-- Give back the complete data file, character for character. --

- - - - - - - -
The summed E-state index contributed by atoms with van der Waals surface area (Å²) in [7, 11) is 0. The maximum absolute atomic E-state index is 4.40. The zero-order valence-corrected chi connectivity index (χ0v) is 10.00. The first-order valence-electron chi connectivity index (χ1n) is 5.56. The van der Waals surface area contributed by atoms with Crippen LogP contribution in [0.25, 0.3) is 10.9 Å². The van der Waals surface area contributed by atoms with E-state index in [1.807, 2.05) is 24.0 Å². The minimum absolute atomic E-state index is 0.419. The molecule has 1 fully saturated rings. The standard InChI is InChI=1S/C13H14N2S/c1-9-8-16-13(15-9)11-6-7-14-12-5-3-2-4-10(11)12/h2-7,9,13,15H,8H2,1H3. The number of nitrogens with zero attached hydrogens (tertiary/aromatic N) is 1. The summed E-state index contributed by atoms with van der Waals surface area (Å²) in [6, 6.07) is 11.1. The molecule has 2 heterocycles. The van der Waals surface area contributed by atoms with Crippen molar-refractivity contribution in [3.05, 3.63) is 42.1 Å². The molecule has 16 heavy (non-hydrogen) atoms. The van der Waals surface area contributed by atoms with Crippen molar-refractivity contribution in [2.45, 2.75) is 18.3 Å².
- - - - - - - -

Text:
The summed E-state index contributed by atoms with van der Waals surface area (Å²) in [7, 11) is 0. The maximum absolute atomic E-state index is 4.40. The zero-order valence-corrected chi connectivity index (χ0v) is 10.00. The first-order valence-electron chi connectivity index (χ1n) is 5.56. The van der Waals surface area contributed by atoms with Crippen LogP contribution in [0.25, 0.3) is 10.9 Å². The van der Waals surface area contributed by atoms with E-state index in [1.807, 2.05) is 24.0 Å². The minimum absolute atomic E-state index is 0.419. The molecule has 1 fully saturated rings. The standard InChI is InChI=1S/C13H14N2S/c1-9-8-16-13(15-9)11-6-7-14-12-5-3-2-4-10(11)12/h2-7,9,13,15H,8H2,1H3. The number of nitrogens with zero attached hydrogens (tertiary/aromatic N) is 1. The summed E-state index contributed by atoms with van der Waals surface area (Å²) in [6, 6.07) is 11.1. The molecule has 2 heterocycles. The van der Waals surface area contributed by atoms with Crippen molar-refractivity contribution in [3.05, 3.63) is 42.1 Å². The molecule has 16 heavy (non-hydrogen) atoms. The van der Waals surface area contributed by atoms with Crippen molar-refractivity contribution in [2.45, 2.75) is 18.3 Å².